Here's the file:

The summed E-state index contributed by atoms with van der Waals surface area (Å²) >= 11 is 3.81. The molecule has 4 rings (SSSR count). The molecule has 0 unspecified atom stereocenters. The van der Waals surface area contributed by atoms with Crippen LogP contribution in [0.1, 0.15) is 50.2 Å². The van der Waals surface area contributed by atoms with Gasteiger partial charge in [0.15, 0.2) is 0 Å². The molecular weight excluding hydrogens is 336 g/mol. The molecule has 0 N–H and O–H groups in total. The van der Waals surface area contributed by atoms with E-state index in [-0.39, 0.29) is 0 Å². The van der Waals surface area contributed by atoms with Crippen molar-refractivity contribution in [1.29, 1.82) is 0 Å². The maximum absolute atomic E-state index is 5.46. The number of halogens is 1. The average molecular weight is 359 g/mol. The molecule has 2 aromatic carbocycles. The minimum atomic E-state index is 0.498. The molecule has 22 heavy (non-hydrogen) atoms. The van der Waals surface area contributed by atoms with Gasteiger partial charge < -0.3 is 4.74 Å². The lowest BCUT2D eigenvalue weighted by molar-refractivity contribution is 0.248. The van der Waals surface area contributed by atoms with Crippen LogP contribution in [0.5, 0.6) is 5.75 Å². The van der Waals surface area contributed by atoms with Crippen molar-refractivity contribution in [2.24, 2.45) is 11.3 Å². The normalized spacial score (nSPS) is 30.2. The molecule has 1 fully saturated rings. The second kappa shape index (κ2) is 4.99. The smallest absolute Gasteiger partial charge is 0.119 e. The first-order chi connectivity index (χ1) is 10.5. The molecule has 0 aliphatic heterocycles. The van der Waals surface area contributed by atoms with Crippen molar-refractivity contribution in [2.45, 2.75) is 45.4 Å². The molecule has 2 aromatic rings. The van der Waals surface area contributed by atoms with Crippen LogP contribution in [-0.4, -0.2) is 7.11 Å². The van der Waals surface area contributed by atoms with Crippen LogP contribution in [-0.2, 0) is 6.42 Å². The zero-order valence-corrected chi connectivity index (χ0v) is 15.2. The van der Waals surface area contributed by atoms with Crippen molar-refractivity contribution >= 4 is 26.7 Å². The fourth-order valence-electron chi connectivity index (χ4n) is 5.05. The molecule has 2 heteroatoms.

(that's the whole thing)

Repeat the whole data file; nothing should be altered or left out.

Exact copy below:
The summed E-state index contributed by atoms with van der Waals surface area (Å²) >= 11 is 3.81. The molecule has 4 rings (SSSR count). The molecule has 0 unspecified atom stereocenters. The van der Waals surface area contributed by atoms with Crippen LogP contribution in [0.1, 0.15) is 50.2 Å². The van der Waals surface area contributed by atoms with Gasteiger partial charge in [0.15, 0.2) is 0 Å². The molecular weight excluding hydrogens is 336 g/mol. The molecule has 0 N–H and O–H groups in total. The van der Waals surface area contributed by atoms with E-state index in [-0.39, 0.29) is 0 Å². The van der Waals surface area contributed by atoms with Crippen molar-refractivity contribution in [1.29, 1.82) is 0 Å². The maximum absolute atomic E-state index is 5.46. The number of halogens is 1. The average molecular weight is 359 g/mol. The molecule has 2 aromatic carbocycles. The minimum atomic E-state index is 0.498. The molecule has 22 heavy (non-hydrogen) atoms. The van der Waals surface area contributed by atoms with Gasteiger partial charge < -0.3 is 4.74 Å². The lowest BCUT2D eigenvalue weighted by molar-refractivity contribution is 0.248. The van der Waals surface area contributed by atoms with Crippen LogP contribution in [0.5, 0.6) is 5.75 Å². The van der Waals surface area contributed by atoms with Crippen molar-refractivity contribution in [2.24, 2.45) is 11.3 Å². The normalized spacial score (nSPS) is 30.2. The molecule has 1 fully saturated rings. The second kappa shape index (κ2) is 4.99. The smallest absolute Gasteiger partial charge is 0.119 e. The first-order chi connectivity index (χ1) is 10.5. The molecule has 0 aliphatic heterocycles. The van der Waals surface area contributed by atoms with Crippen molar-refractivity contribution in [2.45, 2.75) is 45.4 Å². The molecule has 2 aromatic rings. The van der Waals surface area contributed by atoms with Crippen LogP contribution in [-0.4, -0.2) is 7.11 Å². The van der Waals surface area contributed by atoms with Crippen LogP contribution in [-0.2, 0) is 6.42 Å². The zero-order valence-corrected chi connectivity index (χ0v) is 15.2. The van der Waals surface area contributed by atoms with Crippen molar-refractivity contribution >= 4 is 26.7 Å². The fourth-order valence-electron chi connectivity index (χ4n) is 5.05. The molecule has 2 heteroatoms.